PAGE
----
The result of Thessa Bos and Chantelle Louw‘s series of pop-up shops featuring some of the country’s best design and art, The Fringe is overflowing with locally made beauties, from Skinny Laminx textiles, to Shirley Fintz ceramics and Metaxia jools. Magpie that I am, I was particularly drawn to the jewellery, but I also have a soft spot for quirky ceramics, and The Fringe has lots of both. Of late I have become a lot more conscious about supporting local design, and I would recommend The Fringe as a real treasury of South African products, as well as a surefire choice if you’re on the hunt for a thoughtful, unusual gift.

Lauren’s windows are a great visual summary of her keen eye for the unusual, and for combining newschool wit with oldschool practice. Her much-loved wall hoops, prints and originals are all for sale at The Fringe, and I loved the way she transformed her hoops into a family of makeshift dreamcatchers – kind of like a collection of strange, floating halos. She was wearing – and I say this with a bitter heart – a vintage dress made from black velvet, vintage lace and what looked like a gloriously sculptural taffeta skirt. The tight bodice, cap sleeves and lush velvet had me admiring it through narrowed eyes (sorry, Lauren).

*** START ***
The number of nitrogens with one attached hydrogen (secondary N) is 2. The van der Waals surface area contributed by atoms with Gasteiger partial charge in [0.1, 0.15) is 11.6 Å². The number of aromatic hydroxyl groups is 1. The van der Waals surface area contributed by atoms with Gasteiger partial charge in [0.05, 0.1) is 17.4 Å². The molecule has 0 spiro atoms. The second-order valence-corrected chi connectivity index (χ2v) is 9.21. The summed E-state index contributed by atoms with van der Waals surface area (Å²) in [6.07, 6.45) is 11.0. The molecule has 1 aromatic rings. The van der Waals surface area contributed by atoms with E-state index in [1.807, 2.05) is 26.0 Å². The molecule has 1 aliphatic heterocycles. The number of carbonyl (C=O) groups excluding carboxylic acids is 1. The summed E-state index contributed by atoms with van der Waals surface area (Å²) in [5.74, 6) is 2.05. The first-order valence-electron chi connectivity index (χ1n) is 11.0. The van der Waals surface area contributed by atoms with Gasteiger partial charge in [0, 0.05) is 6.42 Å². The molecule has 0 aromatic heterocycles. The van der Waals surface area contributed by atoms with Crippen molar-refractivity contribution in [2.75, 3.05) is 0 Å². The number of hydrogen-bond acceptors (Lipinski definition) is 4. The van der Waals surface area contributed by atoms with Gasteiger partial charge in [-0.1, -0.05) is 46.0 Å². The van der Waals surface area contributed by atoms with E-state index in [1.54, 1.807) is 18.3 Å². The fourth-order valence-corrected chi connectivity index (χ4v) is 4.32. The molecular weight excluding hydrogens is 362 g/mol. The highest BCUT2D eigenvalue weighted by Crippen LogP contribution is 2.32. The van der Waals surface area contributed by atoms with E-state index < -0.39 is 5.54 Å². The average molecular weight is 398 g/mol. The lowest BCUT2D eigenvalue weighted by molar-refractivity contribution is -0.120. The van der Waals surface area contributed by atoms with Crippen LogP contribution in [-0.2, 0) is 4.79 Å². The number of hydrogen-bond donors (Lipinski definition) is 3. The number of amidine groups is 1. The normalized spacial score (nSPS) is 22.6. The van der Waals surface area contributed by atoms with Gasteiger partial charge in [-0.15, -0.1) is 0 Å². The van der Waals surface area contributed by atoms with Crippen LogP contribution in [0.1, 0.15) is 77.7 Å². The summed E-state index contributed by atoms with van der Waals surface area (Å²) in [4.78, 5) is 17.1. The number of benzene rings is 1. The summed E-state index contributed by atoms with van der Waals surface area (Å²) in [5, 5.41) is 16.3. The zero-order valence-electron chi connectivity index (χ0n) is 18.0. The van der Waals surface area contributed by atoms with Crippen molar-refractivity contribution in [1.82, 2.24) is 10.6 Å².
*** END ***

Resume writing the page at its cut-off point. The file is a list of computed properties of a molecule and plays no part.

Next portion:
Here are some of my favourite pieces from the wares on display:

Metaxia jewellery.

Sessi Bee ‘man bowls’ (featuring all manner of cool dudes, from sailors, to bikers, to wizards and shamans!) and ceramic lorry necklaces (I’d like a man in one of these).

Molo Mimiartwork embroidered and sewn from patches of reclaimed fabric and tapestry.

Cerise vintage pumps.

Digital prints by Colin Payne.

Glamorous earrings by Smith (especially the ones that look like they have chillis dangling from them).

Lucky 7’s wall hanging by Simple Intrigue.

Perspex colour rings by Kooky, which would look oh so cool dangling en masse from a gold or silver chain.

Find The Fringe on Kloof at 99B Kloof Street, near to Arnold’s, and make sure to follow them on Facebook and Twitter / Follow Lauren on Twitter